From painting to baking, knitting to doodling, creativity is an inherent part of being human. But amidst the demands of modern life and the dominance of technology, many of us are underutilising our creative potential. And evidence suggests that this could be having a negative impact on our mental health.
What the science says
Flexing our creative muscles has been proven to help people manage their mental wellbeing. Why is this? When we are being creative, our minds typically enter a state of flow; essentially, we become absorbed by what we are doing, and the creative act takes over our mind. Being in flow boosts our mental state and even slows the heart rate down, making it particularly significant for people who suffer from depression or anxiety.
The immersive nature of being creative can help you to focus your mind and control your thoughts – much like the practice of meditation. But with repetitive creative motions, such as knitting, or craft-based tasks including DIY, the reward centres in our brain release dopamine; it’s this chemical surge that boosts your mood.
Dopamine, sometimes referred to as the feel-good chemical, is a neurotransmitter which acts as a natural antidepressant. When we engage in creative pursuits and the neurons in our brain start firing, we receive positive re-enforcement. So not only does being creative feel good at the time, our brains are essentially telling us to keep going.
Creativity as a therapeutic practice
Creative pursuits have been shown to help people process trauma and work through difficulties they are facing in life. The act of writing, or journaling, for example, can help people to navigate their negative thoughts in a productive way. The British Journal of Health Psychology published a study which highlighted the benefits of journaling as a way of improving mental health. The study showed that writing about an emotional topic lowered people’s cortisol levels.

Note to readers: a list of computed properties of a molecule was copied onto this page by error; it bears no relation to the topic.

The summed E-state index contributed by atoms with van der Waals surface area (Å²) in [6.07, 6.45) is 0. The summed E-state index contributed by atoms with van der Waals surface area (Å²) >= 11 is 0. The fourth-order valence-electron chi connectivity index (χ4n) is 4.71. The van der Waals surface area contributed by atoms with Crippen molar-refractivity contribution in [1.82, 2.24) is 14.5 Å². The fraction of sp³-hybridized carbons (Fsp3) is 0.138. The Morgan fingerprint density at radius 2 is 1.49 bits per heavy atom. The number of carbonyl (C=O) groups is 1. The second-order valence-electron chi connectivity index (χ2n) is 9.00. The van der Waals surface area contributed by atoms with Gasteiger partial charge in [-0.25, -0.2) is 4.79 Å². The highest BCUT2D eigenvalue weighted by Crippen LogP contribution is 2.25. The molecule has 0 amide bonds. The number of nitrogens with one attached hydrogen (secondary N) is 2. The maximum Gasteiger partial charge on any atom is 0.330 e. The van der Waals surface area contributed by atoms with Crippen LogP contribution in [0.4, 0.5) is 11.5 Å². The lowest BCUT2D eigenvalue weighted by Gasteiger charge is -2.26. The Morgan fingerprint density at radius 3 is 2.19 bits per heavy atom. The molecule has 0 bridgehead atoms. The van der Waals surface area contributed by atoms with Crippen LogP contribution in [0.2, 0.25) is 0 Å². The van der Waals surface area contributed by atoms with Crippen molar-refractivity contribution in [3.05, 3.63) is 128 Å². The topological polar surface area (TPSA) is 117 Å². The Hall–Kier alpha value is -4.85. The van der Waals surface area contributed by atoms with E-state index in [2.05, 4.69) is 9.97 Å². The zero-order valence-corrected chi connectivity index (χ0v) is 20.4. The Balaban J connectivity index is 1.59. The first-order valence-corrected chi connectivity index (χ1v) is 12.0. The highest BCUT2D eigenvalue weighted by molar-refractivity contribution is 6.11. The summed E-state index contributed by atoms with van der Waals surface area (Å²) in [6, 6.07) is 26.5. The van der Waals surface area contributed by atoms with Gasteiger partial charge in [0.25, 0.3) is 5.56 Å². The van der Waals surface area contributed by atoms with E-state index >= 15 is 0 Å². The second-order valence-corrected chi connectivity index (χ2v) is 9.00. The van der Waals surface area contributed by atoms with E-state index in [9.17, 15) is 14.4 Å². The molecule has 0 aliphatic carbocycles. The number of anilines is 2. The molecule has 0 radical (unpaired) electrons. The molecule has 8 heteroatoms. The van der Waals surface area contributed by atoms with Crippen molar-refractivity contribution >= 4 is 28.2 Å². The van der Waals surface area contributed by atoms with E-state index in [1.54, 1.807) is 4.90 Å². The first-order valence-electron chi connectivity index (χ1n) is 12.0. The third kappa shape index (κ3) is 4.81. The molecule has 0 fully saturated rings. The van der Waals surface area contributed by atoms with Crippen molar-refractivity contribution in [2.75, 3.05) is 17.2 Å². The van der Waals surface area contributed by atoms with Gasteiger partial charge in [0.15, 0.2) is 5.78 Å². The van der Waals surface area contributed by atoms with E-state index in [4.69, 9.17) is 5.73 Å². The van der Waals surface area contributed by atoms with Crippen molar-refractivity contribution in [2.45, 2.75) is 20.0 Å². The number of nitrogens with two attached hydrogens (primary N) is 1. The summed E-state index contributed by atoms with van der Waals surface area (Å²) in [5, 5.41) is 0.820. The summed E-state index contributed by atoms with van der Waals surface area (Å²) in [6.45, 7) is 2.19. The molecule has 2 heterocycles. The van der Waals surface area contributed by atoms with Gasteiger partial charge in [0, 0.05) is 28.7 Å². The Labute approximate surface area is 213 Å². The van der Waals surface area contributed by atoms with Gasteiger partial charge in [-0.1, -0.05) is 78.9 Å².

Similarly, painting or drawing about the struggles a person is going through is a good way of expressing emotions or experiences that they are not able to verbalise or write down. The process is much the same as journaling; it’s an act that can feel painful in the short term but is highly cathartic and remedial in the long term.
Carving out time for creativity
Much like physical exercise benefits your body, being creative is a way of stimulating and training your mind. Unlike physical exercise, however, it can be extremely quick to notice the effects of creativity on your mental health.
But feeling creative isn’t something you can force. It’s important to recognise that it’s the creative act itself that helps, not what you actually create. This means that you don’t need to craft a masterpiece in order to reap the benefits.
We recommend starting small and gradually increasing your capacity. Try and carve out some time each week for creative pursuits - whether that’s on your daily commute, during a lunch break or when you’re relaxing at the end of the day. If you are really short on time, opt for an activity that you know you can pick up as and when; colouring in, for example, is a great option as you can dedicate as much or as little time as you have. It’s also not an expensive pursuit and, if you’re equipped with a couple of pencils, it’s something you can do just about anywhere. Find and embrace what works for you.